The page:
Thursday, 25 September 2008

Sub prime MIS

Few would have thought 12 months ago that granting mortgages to a few borrowers who couldn’t afford the repayments, would lead to such world wide turmoil. But it was more than just a few borrowers. It was a few million.

The mortgage providers bundled the mortgages together and transferred them to other lenders. They were then repackaged, given an attractive credit rating, then on sold to investors and super funds all round the world. The investors thought they were buying a highly rated bond with an interest rate better than bank deposits, when in fact they were buying a collection of mortgages to borrowers with a high possibility of default.

Default is what occurred. With a large level of defaults, a lot of houses hit the market at once. House prices plummeted. Invertors’ bonds became worthless. The only recourse for investors was to sue those who sold the toxic product. But firms like Lehman Brothers declared themselves bankrupt. In Victoria alone it is estimated that local governments and other semi government bodies have lost $30m in this way.

We are now witnessing the same phenomena in our MIS industry.
The flood of money into MIS schemes in the last 10 years or so has largely come from borrowed funds. Providing finance to a MIS investor allowed the investor to buy Woodlots with little or no cash up front, and then get a tax refund of approximately $4,000 for every $10,000 invested. Financial planners were regarded as modern day alchemists able to create gold from nothing. It was only going to cost a few hundred dollars per month over a few years to repay the loan. No worries. However it may turn out to be fool’s gold.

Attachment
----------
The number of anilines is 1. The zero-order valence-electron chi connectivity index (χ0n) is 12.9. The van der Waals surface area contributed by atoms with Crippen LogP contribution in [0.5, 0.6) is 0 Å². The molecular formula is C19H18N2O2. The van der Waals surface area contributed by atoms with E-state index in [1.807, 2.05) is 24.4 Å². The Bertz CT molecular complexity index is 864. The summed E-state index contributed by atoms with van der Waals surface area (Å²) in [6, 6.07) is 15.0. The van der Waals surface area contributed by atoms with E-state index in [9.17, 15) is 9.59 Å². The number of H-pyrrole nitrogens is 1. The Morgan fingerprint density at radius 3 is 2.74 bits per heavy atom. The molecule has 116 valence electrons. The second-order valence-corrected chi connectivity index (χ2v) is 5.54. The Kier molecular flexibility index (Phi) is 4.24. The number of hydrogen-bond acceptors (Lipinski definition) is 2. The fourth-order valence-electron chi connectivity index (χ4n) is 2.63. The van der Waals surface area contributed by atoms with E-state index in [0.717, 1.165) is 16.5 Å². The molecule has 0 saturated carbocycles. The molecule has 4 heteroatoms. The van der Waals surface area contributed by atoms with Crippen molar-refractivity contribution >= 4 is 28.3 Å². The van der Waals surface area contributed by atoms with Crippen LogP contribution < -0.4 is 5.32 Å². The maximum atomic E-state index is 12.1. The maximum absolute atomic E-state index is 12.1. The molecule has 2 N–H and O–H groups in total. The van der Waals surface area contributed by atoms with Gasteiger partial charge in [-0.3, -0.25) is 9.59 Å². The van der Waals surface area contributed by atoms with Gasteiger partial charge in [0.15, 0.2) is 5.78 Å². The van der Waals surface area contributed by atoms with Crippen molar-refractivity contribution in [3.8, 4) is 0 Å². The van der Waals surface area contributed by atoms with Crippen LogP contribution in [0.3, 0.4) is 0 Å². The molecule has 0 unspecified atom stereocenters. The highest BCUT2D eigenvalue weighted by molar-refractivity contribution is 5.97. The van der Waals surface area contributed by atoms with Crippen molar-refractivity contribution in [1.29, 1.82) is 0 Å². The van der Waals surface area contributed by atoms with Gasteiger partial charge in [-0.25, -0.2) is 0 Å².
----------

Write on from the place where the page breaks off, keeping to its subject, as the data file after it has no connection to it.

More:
Most loans to investors were bundled up (or securitised) in much the same way as the sub prime mortgages and transferred to other lenders and investors. So there are a lot of people out there who own little more than a collection of loans used to purchase Woodlots. What happens if loan defaults occur, say if the Woodlot owner suddenly realises that the amount owing on the loan far exceeds the value of his underlying Woodlot, due to the yields falling well short of those indicated in the prospectus. The investor may then decide to renege on the loan.